This will make your soil less hospitable for insects, including nematodes.
How does Neem oil work?
Neem oil is made from the fruits and seeds of the Neem tree (Azadirachta indica).
It contains two kinds of chemicals that are very effective against insects:
azadirachtin – which interferes with insect growth hormones, causing death after repeated exposure.
limonoids – which are potent insecticidal poisons that paralyze the nervous system.
Can you use Neem oil on any plant?
Neem oil is safe for pets, people, and the environment so you can use it without any worries.
It is non-toxic to animals, humans, and useful insects such as bees which makes it one of the most sustainable pesticides.
But it can be very toxic to some insect species so always do a test on your plant before using neem oil.
How To Test Whether It’s Working Or Not?
- Start by applying 3 ml of concentrated formula per liter of water with a fine mist sprayer, once every 5-7 days until you see results.
- If no new pest problems appear within these 2 weeks then you got yourself one tough customer (and this treatment should work for about 4 months).
- If there are signs of new infestations , increase the frequency of application or try another organic pesticide .
You can use neem oil on any houseplant as long as they are not sensitive to this strong insecticide.
Always keep in mind that neem oil is safe for pets and humans so you can use it at home without worrying that your kids or pets may get sick from eating leaves sprayed with neem oil.
Neem oil is also organic and 100% natural so it’s perfectly safe to use around your family and does not have any harmful chemicals!
Neem oil can be used as a pesticide or insecticide but also as a fertilizer or soil conditioner (improves the health of your plants and helps them grow).
It works great against almost all types of insects: whiteflies, aphids, mealybugs, spider mites, ants, thrips, fruit flies, etc.
You can even use it against some common fungi such as mildew, black spot, and rust (but not against powdery mildew ).
Things You Must Know Before Using!
By most accounts, neem oil works great on houseplants too BUT there are several things you should know before using this strong insecticide:
1. Neem oil is very strong so it may harm your plant if you don’t use it correctly.
2. You can easily overdose your plants with neem which will result in yellowing leaves and leaf drop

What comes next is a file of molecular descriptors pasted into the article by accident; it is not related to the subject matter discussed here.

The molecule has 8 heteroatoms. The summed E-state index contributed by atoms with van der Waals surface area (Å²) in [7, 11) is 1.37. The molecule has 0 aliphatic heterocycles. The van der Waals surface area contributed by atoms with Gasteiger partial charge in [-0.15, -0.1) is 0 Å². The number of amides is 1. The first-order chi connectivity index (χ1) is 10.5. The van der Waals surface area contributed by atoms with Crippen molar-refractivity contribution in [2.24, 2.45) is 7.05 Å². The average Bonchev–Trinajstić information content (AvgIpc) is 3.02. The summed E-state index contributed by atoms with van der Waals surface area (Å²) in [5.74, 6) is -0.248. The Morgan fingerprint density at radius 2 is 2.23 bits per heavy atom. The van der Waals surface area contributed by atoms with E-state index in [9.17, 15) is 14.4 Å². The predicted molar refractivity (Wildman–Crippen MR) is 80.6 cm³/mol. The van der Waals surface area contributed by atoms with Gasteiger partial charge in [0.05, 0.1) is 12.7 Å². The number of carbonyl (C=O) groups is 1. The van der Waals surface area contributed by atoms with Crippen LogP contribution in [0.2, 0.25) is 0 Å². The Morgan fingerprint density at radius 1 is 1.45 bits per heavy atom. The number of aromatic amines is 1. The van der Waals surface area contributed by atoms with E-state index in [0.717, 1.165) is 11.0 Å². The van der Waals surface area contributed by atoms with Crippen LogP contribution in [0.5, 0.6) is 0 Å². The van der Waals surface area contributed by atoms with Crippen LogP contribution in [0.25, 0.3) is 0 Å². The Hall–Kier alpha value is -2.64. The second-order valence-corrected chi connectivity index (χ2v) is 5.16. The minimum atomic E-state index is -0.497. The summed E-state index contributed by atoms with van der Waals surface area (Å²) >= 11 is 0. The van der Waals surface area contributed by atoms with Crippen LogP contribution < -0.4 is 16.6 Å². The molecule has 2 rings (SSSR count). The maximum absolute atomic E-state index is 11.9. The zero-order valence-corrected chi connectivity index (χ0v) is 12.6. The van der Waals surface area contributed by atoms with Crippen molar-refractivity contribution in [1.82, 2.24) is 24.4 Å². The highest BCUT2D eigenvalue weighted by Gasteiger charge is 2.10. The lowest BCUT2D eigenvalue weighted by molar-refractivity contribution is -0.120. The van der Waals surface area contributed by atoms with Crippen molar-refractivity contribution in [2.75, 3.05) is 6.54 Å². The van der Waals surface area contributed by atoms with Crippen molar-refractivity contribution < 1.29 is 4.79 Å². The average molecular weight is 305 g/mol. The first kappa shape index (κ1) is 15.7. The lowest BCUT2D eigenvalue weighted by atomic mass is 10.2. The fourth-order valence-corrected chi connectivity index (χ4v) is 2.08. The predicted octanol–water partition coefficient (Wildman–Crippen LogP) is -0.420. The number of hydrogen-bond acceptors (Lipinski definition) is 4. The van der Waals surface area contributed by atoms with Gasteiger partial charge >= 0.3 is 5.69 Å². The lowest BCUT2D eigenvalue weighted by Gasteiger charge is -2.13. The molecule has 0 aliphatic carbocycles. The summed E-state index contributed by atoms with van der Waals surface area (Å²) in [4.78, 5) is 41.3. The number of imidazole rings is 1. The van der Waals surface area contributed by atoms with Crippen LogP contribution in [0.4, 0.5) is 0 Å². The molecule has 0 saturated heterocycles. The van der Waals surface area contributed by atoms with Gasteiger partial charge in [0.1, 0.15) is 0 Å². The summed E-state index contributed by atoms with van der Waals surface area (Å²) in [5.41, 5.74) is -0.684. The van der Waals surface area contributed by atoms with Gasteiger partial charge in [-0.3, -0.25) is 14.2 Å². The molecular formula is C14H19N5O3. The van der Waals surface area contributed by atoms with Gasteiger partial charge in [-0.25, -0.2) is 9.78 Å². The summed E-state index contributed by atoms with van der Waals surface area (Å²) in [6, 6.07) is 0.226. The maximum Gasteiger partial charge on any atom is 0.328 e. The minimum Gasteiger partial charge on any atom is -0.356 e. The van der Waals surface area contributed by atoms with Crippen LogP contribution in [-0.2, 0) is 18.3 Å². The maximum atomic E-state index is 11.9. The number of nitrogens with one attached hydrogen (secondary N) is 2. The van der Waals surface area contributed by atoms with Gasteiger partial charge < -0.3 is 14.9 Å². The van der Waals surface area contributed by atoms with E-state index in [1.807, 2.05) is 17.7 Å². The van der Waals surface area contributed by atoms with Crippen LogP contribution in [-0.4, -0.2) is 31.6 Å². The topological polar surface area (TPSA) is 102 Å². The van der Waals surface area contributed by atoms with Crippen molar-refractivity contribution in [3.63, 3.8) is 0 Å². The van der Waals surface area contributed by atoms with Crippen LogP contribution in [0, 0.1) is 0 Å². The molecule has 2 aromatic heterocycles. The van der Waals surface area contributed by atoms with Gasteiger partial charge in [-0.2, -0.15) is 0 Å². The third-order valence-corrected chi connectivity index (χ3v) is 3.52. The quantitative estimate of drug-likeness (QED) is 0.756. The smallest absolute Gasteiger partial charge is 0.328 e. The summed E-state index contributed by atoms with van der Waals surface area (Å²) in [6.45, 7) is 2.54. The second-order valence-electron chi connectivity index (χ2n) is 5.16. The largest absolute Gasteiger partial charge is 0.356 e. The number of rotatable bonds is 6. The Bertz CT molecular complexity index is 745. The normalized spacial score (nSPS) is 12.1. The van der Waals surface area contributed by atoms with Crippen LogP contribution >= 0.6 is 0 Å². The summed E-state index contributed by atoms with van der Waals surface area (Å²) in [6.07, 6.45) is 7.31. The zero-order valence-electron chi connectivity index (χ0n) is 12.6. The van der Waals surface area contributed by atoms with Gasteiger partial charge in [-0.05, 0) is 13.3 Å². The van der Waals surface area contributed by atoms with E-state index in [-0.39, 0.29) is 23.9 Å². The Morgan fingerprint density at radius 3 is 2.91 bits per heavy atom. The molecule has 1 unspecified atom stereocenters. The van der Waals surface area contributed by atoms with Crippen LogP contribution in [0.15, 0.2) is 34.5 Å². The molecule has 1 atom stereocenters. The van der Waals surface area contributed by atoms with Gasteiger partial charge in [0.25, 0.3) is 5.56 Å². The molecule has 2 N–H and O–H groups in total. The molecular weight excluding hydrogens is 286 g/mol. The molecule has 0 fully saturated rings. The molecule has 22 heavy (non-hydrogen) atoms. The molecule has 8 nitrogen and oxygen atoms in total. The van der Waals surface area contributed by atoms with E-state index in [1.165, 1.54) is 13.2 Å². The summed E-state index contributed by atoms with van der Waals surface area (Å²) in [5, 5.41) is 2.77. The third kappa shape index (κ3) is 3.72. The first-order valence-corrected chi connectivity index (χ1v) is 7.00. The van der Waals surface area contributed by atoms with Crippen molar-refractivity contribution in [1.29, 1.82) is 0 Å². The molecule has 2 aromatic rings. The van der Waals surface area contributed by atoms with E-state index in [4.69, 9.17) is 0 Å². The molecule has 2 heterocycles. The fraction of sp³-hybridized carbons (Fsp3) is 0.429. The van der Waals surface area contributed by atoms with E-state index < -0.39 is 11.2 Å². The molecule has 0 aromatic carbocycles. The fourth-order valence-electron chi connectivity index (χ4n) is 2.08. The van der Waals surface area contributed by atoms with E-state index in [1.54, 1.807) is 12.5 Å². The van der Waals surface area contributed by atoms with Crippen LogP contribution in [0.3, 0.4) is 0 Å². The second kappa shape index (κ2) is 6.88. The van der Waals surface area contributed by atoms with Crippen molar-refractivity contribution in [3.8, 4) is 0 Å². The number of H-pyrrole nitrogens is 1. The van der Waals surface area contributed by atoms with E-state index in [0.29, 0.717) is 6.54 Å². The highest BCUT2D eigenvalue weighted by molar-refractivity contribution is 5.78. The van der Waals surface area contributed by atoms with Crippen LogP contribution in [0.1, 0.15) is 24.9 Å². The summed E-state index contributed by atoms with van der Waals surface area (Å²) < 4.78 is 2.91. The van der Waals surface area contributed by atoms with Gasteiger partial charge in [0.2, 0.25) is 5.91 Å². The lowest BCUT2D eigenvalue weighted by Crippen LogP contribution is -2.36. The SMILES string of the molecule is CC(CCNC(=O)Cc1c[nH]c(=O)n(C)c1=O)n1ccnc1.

3. It won’t kill all kinds of insects but only those that feed on the sap of your houseplants (so some pests like mealybugs or fungus gnats will be protected inside cocoons).
4. There are many different neem oil products out there, each of them has a slightly different percentage of active ingredients (ranging from 1-100%).
Always buy cold-pressed organic Neem oil that contains at least 40% azadirachtin (it’s better to choose one with 65-75%).
5. Neem oil is very bitter so it may harm your leaf buds and flowers.
You can try to wash the foliage after spraying with neem but sometimes it’s not possible, especially when using a hose-end sprayer that doesn’t have an adjustable nozzle.
6. It has no soil activity, which means that you will need to reapply it every week until you fix the problem (some pests like spider mites live on your plant for up to six weeks).
7. While neem does work against most houseplant insects, there are certain pest species that are resistant to this strong pesticide (such as scale).
If you notice a new infestation within 2 months, stop using neem oil immediately!
8. Neem oil as an insecticide or as fertilizer.
If you want to use neem on houseplants for pest control, then it’s better to go with organic cold-pressed neem oil concentrate (with azadirachtin as the main ingredient).
9. Make sure you read the label carefully before buying; try not to buy an organic pesticide that is mixed with synthetic chemicals.
10. You should also keep in mind that some brands offer concentrated neem oil, while others sell ready-to-use organic neem oil sprays.
Neem oil works by causing insects’ digestive systems to break down. It acts slowly, taking up to 2-3 weeks to kill pests like whiteflies or aphids (so the whole life cycle of these bugs will be disrupted).